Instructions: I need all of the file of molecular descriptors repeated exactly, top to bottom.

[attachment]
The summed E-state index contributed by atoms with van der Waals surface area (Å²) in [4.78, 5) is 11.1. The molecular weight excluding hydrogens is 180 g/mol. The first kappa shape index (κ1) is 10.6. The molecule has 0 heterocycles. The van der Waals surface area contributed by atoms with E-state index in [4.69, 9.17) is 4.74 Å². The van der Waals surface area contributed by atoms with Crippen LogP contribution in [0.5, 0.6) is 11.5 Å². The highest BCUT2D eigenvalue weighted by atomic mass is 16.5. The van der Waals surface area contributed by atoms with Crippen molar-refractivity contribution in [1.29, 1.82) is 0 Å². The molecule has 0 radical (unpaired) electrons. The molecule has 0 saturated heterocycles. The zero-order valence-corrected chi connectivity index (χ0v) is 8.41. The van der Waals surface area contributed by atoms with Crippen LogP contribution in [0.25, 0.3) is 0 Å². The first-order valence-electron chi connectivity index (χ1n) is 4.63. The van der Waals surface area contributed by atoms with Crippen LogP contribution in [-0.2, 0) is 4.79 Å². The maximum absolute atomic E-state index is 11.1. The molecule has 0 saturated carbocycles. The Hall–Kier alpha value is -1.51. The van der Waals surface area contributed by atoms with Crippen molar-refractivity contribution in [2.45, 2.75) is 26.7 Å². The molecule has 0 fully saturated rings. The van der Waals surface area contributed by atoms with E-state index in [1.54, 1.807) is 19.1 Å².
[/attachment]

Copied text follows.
The summed E-state index contributed by atoms with van der Waals surface area (Å²) in [4.78, 5) is 11.1. The molecular weight excluding hydrogens is 180 g/mol. The first kappa shape index (κ1) is 10.6. The molecule has 0 heterocycles. The van der Waals surface area contributed by atoms with E-state index in [4.69, 9.17) is 4.74 Å². The van der Waals surface area contributed by atoms with Crippen LogP contribution in [0.5, 0.6) is 11.5 Å². The highest BCUT2D eigenvalue weighted by atomic mass is 16.5. The van der Waals surface area contributed by atoms with Crippen molar-refractivity contribution in [1.29, 1.82) is 0 Å². The molecule has 0 radical (unpaired) electrons. The molecule has 0 saturated heterocycles. The zero-order valence-corrected chi connectivity index (χ0v) is 8.41. The van der Waals surface area contributed by atoms with Crippen LogP contribution in [0.25, 0.3) is 0 Å². The first-order valence-electron chi connectivity index (χ1n) is 4.63. The van der Waals surface area contributed by atoms with Crippen LogP contribution in [-0.2, 0) is 4.79 Å². The maximum absolute atomic E-state index is 11.1. The molecule has 0 saturated carbocycles. The Hall–Kier alpha value is -1.51. The van der Waals surface area contributed by atoms with Crippen molar-refractivity contribution in [2.45, 2.75) is 26.7 Å². The molecule has 0 fully saturated rings. The van der Waals surface area contributed by atoms with E-state index in [1.54, 1.807) is 19.1 Å².